Image via Adobe Stock
Image via Adobe Stock
If you’re of a certain vintage you may remember a song by rock band Talking Heads called Road to Nowhere that reached number six on the South African music charts in 1985. Now an airport in travel-starved Taiwan, which is still not allowing travel in or out of the Asian country, has gone a step further and introduced a travel experience that includes a “flight to nowhere”.
You can get your boarding pass, go through all of the usual travel procedures plus the new COVID-19 health checks required for air travel, climb aboard the aircraft, receive a briefing from the flight crew… and then go nowhere.
It may seem a little bizarre, but apparently the idea is proving a big hit with the Taiwanese, who appear to be missing the opportunity to get off their tiny island in the South China Sea.
Granted, part of the appeal may be that you don’t need to pay for the experience. All the costs are being met by airport and airline authorities as part of a marketing strategy to promote extensive upgrades to the Taipei Songshan Airport. These were sensibly done during lockdown while the airport was not in use.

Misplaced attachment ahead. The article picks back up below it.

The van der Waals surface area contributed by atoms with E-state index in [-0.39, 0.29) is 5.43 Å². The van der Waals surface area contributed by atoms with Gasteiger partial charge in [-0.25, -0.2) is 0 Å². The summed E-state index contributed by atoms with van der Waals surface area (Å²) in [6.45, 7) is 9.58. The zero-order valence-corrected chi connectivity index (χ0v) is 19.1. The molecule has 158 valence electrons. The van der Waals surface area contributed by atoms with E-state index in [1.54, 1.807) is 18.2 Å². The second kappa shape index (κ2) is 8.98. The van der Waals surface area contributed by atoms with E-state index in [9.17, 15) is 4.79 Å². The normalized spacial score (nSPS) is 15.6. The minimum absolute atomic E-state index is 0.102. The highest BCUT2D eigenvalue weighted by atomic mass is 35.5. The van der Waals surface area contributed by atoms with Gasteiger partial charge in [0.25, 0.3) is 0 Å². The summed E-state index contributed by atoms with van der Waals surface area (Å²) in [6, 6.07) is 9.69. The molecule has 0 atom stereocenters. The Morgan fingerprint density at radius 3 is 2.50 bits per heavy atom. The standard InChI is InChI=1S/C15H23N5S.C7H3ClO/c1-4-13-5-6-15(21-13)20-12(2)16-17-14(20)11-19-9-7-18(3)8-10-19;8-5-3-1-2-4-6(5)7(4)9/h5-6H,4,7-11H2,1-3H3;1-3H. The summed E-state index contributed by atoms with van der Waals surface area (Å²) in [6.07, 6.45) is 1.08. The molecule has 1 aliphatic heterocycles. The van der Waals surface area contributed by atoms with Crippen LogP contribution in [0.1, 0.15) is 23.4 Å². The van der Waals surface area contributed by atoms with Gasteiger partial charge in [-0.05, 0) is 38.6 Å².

In early June the airport’s social media team floated the idea of a “pretend to go abroad” half-day tour that included the full airport travel experience, apart from actually taking off to another destination.
They were surprised when there were 7,000 initial takers for the idea. Given that each tour can only accept 60 people at a time, it was decided to run a lottery so that lucky winners could be selected. Two of the country’s biggest airlines, China Air and Eva Air, are also participating.
The first group of “passengers” enjoyed their odd flight experience last week and more such tours are planned, given their popularity.
According to Britain’s Daily Telegraph newspaper, the group went through check in, passport control and security.
After showing their boarding passes at the boarding gate, the 60 “passengers” sat for 15 minutes on a grounded Airbus A330 owned by China Airlines, chatting with flight attendants before disembarking again.
They were also given the freedom to explore parts of the terminal, eat snacks at one of the airport’s restaurants and shop in the duty-free store.
“I really want to leave the country, but because of the epidemic lots of flights can’t fly,” said Hsiao Chun-wei, 38, who attended the first event with her young son.